Thursday I saw a doc double-feature of Smile 'Til it Hurts: The Up With People Story, a film about the cultish phenomenon of the massive teenage singing troupe/religious-social movement. As much as I liked it, I was more impressed by the doc short that preceded it, Matt Morris's Pickin' & Trimmin', about a small-town North Carolina barbershop that also hosts a kickass bluegrass band in its backroom. Music seems to be the recurring theme these three days and that's certainly the case in this short, but the film also exists as a wonderful affirmation of slowing down and appreciating the things that make life, well, life.

Animator Lev Yilmaz, director of the Tales of Mere Existence series. Photo courtesy of Samantha.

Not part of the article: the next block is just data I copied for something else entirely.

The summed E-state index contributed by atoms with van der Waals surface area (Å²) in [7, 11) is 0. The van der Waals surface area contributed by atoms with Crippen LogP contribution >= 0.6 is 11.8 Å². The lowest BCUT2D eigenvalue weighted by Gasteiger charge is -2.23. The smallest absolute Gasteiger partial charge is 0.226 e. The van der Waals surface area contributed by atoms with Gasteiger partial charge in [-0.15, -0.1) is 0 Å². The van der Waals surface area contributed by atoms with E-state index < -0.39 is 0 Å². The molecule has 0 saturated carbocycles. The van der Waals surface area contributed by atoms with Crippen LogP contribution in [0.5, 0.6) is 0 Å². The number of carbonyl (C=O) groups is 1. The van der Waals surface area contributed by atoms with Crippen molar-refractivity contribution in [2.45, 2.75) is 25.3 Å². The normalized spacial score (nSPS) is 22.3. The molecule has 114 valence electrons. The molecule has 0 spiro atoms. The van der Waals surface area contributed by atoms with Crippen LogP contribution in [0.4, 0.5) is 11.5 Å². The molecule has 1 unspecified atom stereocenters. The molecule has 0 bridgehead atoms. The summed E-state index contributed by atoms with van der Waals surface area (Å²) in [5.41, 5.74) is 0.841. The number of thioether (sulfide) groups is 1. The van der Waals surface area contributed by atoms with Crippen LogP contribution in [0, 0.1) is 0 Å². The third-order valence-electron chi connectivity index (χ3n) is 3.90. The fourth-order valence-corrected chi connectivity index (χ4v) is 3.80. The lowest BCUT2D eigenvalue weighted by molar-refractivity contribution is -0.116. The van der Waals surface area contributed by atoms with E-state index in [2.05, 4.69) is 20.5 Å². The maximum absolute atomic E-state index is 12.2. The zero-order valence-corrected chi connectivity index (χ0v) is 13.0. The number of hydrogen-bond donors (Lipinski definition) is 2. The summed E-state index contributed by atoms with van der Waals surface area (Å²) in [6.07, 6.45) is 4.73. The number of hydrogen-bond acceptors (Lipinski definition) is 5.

My very blurry picture at the Q&A for We are the Mods. Actor Lance Drake, director E.E. Cassidy, and actress Melia Renee.

Monday, March 30, 2009

FFF Days 1-4

Here's my quick, little synopsis of the first third of the festival:

My planned six-movie marathon on the opening Saturday of FFF got truncated to only three movies due to (gasp!) exhaustion. I must learn to pace myself. This year's fest began for me with the animated Battle for Terra. Though it was predictable and the politics and message a bit heavy-handed, I did end up falling for it because of it's gorgeous animation and quite a good voice-over performance from Evan Rachel Wood as the lead, Mala. This was followed by the very solid Shorts Program #1: "Lost in Space", of which Flat Love and Happy Birthday were my faves.